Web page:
The main entrance to Ithra's Creative Solutions GameDev Zone in partnership with the biggest Esports festival globally, Gamers8, in Riyadh Boulevard City. (Supplied)

Next to the zone’s five winners’ booths are a selection of internationally developed gaming programs including “The Climb 2,” “Loco Dojo,” “Beat Saber,” and a PS5 Playroom.

Filipe Gomez, Creative Solutions program curator, told Arab News: “There are developers pointing to a future where no screens are going to exist. Everything will be projected.”

Amr Bogari, a conceptual artist and AI enthusiast, said: “This reflects a good mental image over time, and is expected from our government, as it is a great supporter of this development and progress that advances humanity.

“But, in general, it depends on a person’s use. The abundance of technology can reduce the spiritual aspect, and this applies in many examples. Our role is to create a moderate space that combines reality and assumption.”

On the GameDev zone, Gomez said: “The level of engagement from the public was incredible. For me, it really reflects an eagerness to learn and to develop and get ready. The creativity is there.”

The Ithra program team aims to create one-of-a-kind experiences that people of all backgrounds can enjoy.

Abdulrahman said: “They’re all proud. That’s the one word I can say. Everyone who is trying them, when they see them, they’re just amazed about the quality of work even though we call them prototypes.”

And the program goal was to establish Saudi Arabia as the main immersive hub in the region, and possibly the world.

“It depends on us, and stakeholders such as Ithra that pushes a specific agenda that really cares about how the people will be impacted through this transformation, to prepare them to be good decision-makers. When it comes to creative solutions, they create humanistic solutions,” Gomez added.


Saudi perfumier scenting global business success through fragrance workshops

Wid Jamoom’s perfume brand offers a unique outcome of Arabic and French fragrances. (Supplied)
Wid Jamoom’s perfume brand offers a unique outcome of Arabic and French fragrances. (Supplied)
Updated 06 August 2022

Saudi perfumier scenting global business success through fragrance workshops

Wid Jamoom’s perfume brand offers a unique outcome of Arabic and French fragrances. (Supplied)
  • She told Arab News: “As a child, I loved chemistry, and I used to always mix things at home and even at school. The chemistry lab was my favorite place in school

RIYADH: A Saudi perfumier is scenting the sweet smell of business success running workshops on how to make fragrances.

Wid Jamjoom has dabbled with chemistry and cosmetics since childhood and now has more than 20 years of experience in the perfume-blending field.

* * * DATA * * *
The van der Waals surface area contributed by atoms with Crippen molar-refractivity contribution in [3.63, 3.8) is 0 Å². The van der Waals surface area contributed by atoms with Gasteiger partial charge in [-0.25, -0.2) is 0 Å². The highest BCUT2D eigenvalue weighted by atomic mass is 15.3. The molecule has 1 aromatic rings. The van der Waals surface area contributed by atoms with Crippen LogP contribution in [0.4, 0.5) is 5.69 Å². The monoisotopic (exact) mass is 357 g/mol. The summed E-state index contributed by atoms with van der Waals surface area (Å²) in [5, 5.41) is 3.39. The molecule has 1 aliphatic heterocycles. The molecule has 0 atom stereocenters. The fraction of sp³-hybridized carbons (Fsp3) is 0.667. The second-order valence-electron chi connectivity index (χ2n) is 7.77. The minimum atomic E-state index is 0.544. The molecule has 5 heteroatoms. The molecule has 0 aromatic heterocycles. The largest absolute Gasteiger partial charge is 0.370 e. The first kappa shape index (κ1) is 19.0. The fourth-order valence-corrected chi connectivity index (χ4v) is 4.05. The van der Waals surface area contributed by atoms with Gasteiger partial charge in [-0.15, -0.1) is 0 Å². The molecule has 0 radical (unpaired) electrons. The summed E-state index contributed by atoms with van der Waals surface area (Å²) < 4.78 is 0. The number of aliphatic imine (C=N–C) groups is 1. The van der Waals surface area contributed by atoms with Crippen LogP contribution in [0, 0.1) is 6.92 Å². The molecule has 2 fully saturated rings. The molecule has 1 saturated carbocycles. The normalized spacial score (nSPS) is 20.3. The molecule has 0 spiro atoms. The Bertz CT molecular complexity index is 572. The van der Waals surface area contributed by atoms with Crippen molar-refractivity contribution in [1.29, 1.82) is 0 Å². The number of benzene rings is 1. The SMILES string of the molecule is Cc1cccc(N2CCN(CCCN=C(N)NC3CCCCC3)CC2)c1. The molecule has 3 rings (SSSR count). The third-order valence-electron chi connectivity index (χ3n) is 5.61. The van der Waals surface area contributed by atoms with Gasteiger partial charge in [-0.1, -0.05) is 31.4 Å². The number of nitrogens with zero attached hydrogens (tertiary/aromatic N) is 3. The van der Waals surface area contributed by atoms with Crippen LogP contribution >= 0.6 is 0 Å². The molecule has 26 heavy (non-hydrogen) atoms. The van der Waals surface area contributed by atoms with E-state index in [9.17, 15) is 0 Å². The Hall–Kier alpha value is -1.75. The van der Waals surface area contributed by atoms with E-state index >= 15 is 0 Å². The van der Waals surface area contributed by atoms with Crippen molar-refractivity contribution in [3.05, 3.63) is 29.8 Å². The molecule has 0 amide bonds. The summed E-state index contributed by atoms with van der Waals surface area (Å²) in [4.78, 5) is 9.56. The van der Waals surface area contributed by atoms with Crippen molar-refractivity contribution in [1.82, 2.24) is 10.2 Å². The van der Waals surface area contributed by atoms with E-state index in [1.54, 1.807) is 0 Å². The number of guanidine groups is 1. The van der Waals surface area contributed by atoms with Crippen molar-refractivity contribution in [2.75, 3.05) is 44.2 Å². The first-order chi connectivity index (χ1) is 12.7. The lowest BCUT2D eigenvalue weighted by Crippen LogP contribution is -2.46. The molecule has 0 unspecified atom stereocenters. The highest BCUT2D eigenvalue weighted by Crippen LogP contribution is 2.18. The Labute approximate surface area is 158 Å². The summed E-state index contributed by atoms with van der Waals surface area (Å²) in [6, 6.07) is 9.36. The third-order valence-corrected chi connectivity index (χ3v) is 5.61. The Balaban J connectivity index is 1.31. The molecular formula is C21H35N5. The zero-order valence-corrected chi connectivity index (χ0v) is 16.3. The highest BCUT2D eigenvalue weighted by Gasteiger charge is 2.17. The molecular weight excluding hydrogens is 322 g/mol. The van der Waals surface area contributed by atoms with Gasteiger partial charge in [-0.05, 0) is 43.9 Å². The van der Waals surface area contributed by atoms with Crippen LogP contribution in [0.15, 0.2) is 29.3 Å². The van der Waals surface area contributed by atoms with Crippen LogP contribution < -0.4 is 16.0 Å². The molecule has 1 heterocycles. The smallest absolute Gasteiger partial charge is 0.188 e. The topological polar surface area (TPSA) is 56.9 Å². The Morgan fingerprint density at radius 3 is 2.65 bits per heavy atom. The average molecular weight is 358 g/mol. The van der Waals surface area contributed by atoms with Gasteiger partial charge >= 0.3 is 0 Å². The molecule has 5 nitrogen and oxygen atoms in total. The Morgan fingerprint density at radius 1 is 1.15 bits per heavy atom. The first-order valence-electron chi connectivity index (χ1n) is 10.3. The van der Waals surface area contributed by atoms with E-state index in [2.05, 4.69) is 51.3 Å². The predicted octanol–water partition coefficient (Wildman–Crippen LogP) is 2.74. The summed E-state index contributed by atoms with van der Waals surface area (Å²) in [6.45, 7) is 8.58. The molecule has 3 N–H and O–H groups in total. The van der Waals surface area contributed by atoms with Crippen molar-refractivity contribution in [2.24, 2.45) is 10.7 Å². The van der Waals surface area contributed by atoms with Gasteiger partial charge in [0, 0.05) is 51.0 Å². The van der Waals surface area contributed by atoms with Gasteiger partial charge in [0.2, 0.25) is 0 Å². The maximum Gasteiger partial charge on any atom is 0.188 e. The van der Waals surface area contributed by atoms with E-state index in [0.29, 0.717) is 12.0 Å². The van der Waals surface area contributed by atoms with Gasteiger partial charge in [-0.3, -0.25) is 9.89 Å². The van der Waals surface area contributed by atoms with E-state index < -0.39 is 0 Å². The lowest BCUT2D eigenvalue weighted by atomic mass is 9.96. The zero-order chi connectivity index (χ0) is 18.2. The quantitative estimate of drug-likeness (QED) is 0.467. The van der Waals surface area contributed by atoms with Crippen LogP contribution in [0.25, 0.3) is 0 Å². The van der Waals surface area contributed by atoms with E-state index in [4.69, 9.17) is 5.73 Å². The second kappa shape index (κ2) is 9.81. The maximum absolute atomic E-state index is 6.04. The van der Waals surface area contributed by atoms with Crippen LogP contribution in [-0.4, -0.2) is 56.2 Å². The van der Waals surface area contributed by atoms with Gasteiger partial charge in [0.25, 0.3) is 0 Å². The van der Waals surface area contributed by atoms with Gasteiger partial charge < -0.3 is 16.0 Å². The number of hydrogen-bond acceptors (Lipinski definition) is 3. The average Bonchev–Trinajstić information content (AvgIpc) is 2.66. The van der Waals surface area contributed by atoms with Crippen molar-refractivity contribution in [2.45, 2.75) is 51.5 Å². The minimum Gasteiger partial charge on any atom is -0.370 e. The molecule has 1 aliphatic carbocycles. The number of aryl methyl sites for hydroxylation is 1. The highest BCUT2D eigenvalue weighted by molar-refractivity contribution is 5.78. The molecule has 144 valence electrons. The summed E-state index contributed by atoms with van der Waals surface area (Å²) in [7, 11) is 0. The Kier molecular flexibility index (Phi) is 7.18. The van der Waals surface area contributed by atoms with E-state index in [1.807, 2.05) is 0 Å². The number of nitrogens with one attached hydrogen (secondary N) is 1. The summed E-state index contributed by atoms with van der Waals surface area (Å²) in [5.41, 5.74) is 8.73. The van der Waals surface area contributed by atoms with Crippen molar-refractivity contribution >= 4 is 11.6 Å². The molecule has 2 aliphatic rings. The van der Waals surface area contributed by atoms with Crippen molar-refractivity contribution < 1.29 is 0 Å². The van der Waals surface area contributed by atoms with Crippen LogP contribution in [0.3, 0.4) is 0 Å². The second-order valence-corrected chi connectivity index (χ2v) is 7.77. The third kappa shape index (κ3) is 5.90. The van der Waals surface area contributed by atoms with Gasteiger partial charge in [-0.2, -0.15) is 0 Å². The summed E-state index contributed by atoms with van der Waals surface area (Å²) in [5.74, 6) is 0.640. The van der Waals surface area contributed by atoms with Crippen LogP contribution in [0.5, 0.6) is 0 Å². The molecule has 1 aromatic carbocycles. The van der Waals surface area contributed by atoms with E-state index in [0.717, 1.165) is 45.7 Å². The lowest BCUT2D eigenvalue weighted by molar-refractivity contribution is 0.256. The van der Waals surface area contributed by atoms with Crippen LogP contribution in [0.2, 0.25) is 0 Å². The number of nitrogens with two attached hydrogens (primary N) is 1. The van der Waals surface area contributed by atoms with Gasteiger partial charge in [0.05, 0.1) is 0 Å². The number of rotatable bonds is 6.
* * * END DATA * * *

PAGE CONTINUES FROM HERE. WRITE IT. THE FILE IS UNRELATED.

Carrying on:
She launched her Saudi luxury hand-made perfume brand Autre in 2016, specializing in customized fragrances and hopes one day to sell her products globally.

And her popular workshops have led some of her course participants to set up businesses of their own.

Wid Jamoom’s perfume brand offers a unique outcome of Arabic and French fragrances. (Supplied)

She told Arab News: “As a child, I loved chemistry, and I used to always mix things at home and even at school. The chemistry lab was my favorite place in school.

“The name of my brand, Autre, means other in French. It stands for being different,” she said.

As a child, I loved chemistry, and I used to always mix things at home and even at school. The chemistry lab was my favorite place in school.

Wid Jamjoom, Saudi perfumier

Since establishing her business, her aim has been to make her products affordable, unique, and compliant with international standards.

“My first perfume mix was for personal use, since I wanted a unique scent different from everybody else. In 2002, I sold my first mix when I started my humble business.”

She majored in marketing and business management, which helped her in promoting the perfume brand.

“At the time, I loved chemistry and was obsessed with smell as well, but I never knew I could do it as a career. I was only thinking of studying a major that would secure a job once I graduated. My major helped me a lot with my brand.

“My future plan is to have my products available all around the world and to design perfumes for big brands,” she added.

Her mother backed the enterprise from the start.

She said: “My mom was my first and biggest supporter, and now my whole family, and friends, support me in every way.

“In terms of inspiration, I was always inspired by scents I tried when I was young. However, many of them I can’t find anymore. I like to have something unique and unusual.

“My brand stands for mixing Arabic with French fragrances and such, to get a unique outcome. Arabs always prefer strong, rich-feel perfumes, so Arabian perfumes are heavier, stronger, and bolder.”

Jamjoom creates fragrances to match a person’s personality, color, age, or other trait.

“Perfumery, to me, is an art. Each scent has its own character. As I did before, some special designs are based on the names of cities and countries,” she added.

Autre is available online and through some delivery apps @autrebywid